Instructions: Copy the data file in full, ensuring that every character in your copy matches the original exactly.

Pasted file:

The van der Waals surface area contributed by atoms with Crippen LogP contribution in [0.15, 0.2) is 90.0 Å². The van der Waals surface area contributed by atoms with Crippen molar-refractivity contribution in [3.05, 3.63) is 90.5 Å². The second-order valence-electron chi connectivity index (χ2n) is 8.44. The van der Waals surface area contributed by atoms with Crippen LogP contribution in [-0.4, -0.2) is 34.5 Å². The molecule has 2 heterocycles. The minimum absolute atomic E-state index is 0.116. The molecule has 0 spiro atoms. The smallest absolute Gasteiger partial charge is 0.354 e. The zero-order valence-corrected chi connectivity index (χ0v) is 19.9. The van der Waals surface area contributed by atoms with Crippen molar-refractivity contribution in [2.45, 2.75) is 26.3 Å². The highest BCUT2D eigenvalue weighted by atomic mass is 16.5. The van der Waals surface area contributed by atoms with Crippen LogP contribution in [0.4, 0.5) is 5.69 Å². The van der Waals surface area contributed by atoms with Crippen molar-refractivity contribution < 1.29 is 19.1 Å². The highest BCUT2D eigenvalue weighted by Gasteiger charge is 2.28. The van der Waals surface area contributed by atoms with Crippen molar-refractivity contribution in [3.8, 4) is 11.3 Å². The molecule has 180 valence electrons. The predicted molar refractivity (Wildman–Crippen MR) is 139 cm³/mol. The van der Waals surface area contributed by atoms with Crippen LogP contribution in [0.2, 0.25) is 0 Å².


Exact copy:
The van der Waals surface area contributed by atoms with Crippen LogP contribution in [0.15, 0.2) is 90.0 Å². The van der Waals surface area contributed by atoms with Crippen molar-refractivity contribution in [3.05, 3.63) is 90.5 Å². The second-order valence-electron chi connectivity index (χ2n) is 8.44. The van der Waals surface area contributed by atoms with Crippen LogP contribution in [-0.4, -0.2) is 34.5 Å². The molecule has 2 heterocycles. The minimum absolute atomic E-state index is 0.116. The molecule has 0 spiro atoms. The smallest absolute Gasteiger partial charge is 0.354 e. The zero-order valence-corrected chi connectivity index (χ0v) is 19.9. The van der Waals surface area contributed by atoms with Crippen molar-refractivity contribution in [2.45, 2.75) is 26.3 Å². The highest BCUT2D eigenvalue weighted by atomic mass is 16.5. The van der Waals surface area contributed by atoms with Crippen LogP contribution in [0.4, 0.5) is 5.69 Å². The van der Waals surface area contributed by atoms with Crippen molar-refractivity contribution < 1.29 is 19.1 Å². The highest BCUT2D eigenvalue weighted by Gasteiger charge is 2.28. The van der Waals surface area contributed by atoms with Crippen molar-refractivity contribution in [3.8, 4) is 11.3 Å². The molecule has 180 valence electrons. The predicted molar refractivity (Wildman–Crippen MR) is 139 cm³/mol. The van der Waals surface area contributed by atoms with Crippen LogP contribution in [0.2, 0.25) is 0 Å².